Can [my course] really be taught online?

This is not an atypical question in my line of work.  More often than not, I’m invited to a meeting where people expect me to prove that any given course can be taught online.  And it’s usually assumed that whatever course or content matter at hand cannot be taught online.

I find these meetings a little awkward, in part, because teaching online is as much a learning experience for the faculty person as it is for the students.  And I’ve found faculty members frequently uncomfortable being back in the student “seat” again.  My approach is to frame the discussion in terms of ‘here’s what an online course could look like, but doesn’t have to.’  I’m not completely happy with this approach, but I don’t want faculty to see an example and think that’s the target.  Anyway, I say all of that just to put this whole conversation in the context in which it usually happens in person.

To answer the title question: YES, your course can be taught online.  And it can be learned well online.  In fact, your course’s learning goals and objectives can be matched or exceeded in an online class when compared to the same course taught face-to-face.

Does that seems like a bold and broad statement?  Probably so.  But, I’ve yet to meet a course/content that wouldn’t work well online.  This, however, is not the most useful question for faculty members and curriculum planners to ask.  More appropriate questions might include:

  • What might this class look like online?
  • How do I restructure learning activities to meet the course objectives?
  • If I want to lecture, how do I design and create those lectures to be effective online?  If I don’t lecture, how do I teach?
  • If I choose not to offer this class online, why?  What significant thing happens in the F2F class that cannot happen online?
  • Futhermore, what am I restricted in doing in the traditional class that might work really well in an online class?

I was in a meeting a while back where it was said “There’s a hermeneutic of suspicion for what’s happening (or not) online compared with what’s happening (or not) in the traditional classroom.”  I think this is so true, in part, because the traditional classroom is typically centered around the faculty person.  An online class levels the playing field, in terms of ability to contribute and engage the teaching and learning.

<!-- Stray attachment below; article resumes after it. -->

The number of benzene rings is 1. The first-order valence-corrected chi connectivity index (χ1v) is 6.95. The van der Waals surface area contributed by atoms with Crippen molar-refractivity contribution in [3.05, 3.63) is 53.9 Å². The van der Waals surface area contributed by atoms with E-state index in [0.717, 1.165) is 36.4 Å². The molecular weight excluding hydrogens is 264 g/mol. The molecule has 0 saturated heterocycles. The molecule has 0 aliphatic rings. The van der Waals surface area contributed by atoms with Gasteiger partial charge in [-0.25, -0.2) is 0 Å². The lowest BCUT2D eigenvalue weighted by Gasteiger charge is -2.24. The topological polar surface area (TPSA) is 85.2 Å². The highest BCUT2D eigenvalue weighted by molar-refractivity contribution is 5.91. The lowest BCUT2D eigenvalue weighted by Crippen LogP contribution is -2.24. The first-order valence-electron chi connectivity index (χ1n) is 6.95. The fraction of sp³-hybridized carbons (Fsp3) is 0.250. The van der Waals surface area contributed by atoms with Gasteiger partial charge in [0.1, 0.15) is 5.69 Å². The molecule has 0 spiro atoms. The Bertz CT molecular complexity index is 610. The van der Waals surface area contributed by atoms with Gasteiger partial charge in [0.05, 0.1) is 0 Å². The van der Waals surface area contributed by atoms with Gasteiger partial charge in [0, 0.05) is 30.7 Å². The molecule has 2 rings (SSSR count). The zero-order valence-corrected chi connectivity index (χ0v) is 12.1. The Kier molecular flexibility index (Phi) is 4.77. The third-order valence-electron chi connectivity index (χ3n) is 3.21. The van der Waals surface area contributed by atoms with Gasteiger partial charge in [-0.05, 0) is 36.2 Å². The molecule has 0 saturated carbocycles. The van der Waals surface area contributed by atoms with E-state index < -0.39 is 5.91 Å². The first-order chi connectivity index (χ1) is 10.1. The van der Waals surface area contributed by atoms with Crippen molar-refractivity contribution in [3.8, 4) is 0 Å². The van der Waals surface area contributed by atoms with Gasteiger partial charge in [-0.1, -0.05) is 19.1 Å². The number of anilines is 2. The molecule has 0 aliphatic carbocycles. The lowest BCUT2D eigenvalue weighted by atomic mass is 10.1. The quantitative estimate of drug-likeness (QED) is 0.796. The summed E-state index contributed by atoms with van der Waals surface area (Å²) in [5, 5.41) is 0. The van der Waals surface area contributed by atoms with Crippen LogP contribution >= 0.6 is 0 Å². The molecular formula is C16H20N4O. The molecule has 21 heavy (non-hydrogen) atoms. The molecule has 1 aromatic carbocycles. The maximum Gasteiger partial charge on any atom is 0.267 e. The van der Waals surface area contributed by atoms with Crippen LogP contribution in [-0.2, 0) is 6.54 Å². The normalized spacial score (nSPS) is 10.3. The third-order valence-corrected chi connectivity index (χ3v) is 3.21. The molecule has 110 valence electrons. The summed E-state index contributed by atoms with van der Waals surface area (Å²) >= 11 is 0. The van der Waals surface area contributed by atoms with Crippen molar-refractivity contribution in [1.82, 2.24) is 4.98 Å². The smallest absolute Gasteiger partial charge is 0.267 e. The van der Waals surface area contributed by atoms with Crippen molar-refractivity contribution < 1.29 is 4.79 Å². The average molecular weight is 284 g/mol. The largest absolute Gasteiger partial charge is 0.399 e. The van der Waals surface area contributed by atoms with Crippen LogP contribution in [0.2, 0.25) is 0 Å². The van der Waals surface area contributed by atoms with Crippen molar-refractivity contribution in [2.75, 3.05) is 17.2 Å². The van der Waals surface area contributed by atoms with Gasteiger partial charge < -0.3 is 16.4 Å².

Also, though, I think many people have no other frame of reference to think about “education” than in a classroom setting.  Desks/tables, chairs, rows, projector, laptop, and PowerPoint.  This, or something similar, is our current picture of “teaching”.  Yet, this is just one option in a potentially large repertoire of teaching methods and environments.  For sure, it is a very efficient way of teaching.  But is that our goal?  Efficiency?  I hope not.  Especially in theological education, where transformation is key to curricular goals and Kingdom effectiveness.

Reality is, your course can be taught and learned very well online.  But it may not look much like your traditional class.  And that’s OK!

It makes me think about Jesus’ teaching style.  From what we read in the NT, he used many different styles and very few (one?) would be similar to our classroom model: talking to large crowds.  And these were large crowds… 5000+.  Jesus’ teaching was highly contextualized.  He taught as he walked through fields, walking down the road, lounging at the supper table, watching people give their tithe at the temple.

It was very inefficient, though.  But effective, don’t you think?  VERY effective.

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